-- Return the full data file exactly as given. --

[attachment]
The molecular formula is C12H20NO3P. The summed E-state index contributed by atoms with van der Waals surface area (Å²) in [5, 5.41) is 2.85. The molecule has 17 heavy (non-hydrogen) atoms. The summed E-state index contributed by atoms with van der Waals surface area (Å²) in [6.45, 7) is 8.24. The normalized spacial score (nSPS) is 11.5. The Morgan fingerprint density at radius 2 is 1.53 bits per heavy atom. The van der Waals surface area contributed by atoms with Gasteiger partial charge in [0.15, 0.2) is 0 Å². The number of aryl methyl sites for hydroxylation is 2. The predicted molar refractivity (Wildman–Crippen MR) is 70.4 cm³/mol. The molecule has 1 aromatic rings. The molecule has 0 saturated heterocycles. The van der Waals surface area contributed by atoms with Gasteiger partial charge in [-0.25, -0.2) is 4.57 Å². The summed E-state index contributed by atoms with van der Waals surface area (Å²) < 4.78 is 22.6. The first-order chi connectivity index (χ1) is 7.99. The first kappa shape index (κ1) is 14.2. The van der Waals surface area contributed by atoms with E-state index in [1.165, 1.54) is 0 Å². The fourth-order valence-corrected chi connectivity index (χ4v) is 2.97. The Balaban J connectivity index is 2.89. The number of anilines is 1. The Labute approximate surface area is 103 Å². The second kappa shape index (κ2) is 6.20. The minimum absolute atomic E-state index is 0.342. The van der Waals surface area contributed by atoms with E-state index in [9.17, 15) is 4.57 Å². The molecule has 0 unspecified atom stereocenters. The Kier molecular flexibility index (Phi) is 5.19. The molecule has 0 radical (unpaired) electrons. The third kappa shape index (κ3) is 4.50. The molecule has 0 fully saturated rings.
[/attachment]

The molecular formula is C12H20NO3P. The summed E-state index contributed by atoms with van der Waals surface area (Å²) in [5, 5.41) is 2.85. The molecule has 17 heavy (non-hydrogen) atoms. The summed E-state index contributed by atoms with van der Waals surface area (Å²) in [6.45, 7) is 8.24. The normalized spacial score (nSPS) is 11.5. The Morgan fingerprint density at radius 2 is 1.53 bits per heavy atom. The van der Waals surface area contributed by atoms with Gasteiger partial charge in [0.15, 0.2) is 0 Å². The number of aryl methyl sites for hydroxylation is 2. The predicted molar refractivity (Wildman–Crippen MR) is 70.4 cm³/mol. The molecule has 1 aromatic rings. The molecule has 0 saturated heterocycles. The van der Waals surface area contributed by atoms with Gasteiger partial charge in [-0.25, -0.2) is 4.57 Å². The summed E-state index contributed by atoms with van der Waals surface area (Å²) < 4.78 is 22.6. The first-order chi connectivity index (χ1) is 7.99. The first kappa shape index (κ1) is 14.2. The van der Waals surface area contributed by atoms with E-state index in [1.165, 1.54) is 0 Å². The fourth-order valence-corrected chi connectivity index (χ4v) is 2.97. The Balaban J connectivity index is 2.89. The number of anilines is 1. The Labute approximate surface area is 103 Å². The second kappa shape index (κ2) is 6.20. The minimum absolute atomic E-state index is 0.342. The van der Waals surface area contributed by atoms with E-state index in [9.17, 15) is 4.57 Å². The molecule has 0 unspecified atom stereocenters. The Kier molecular flexibility index (Phi) is 5.19. The molecule has 0 radical (unpaired) electrons. The third kappa shape index (κ3) is 4.50. The molecule has 0 fully saturated rings.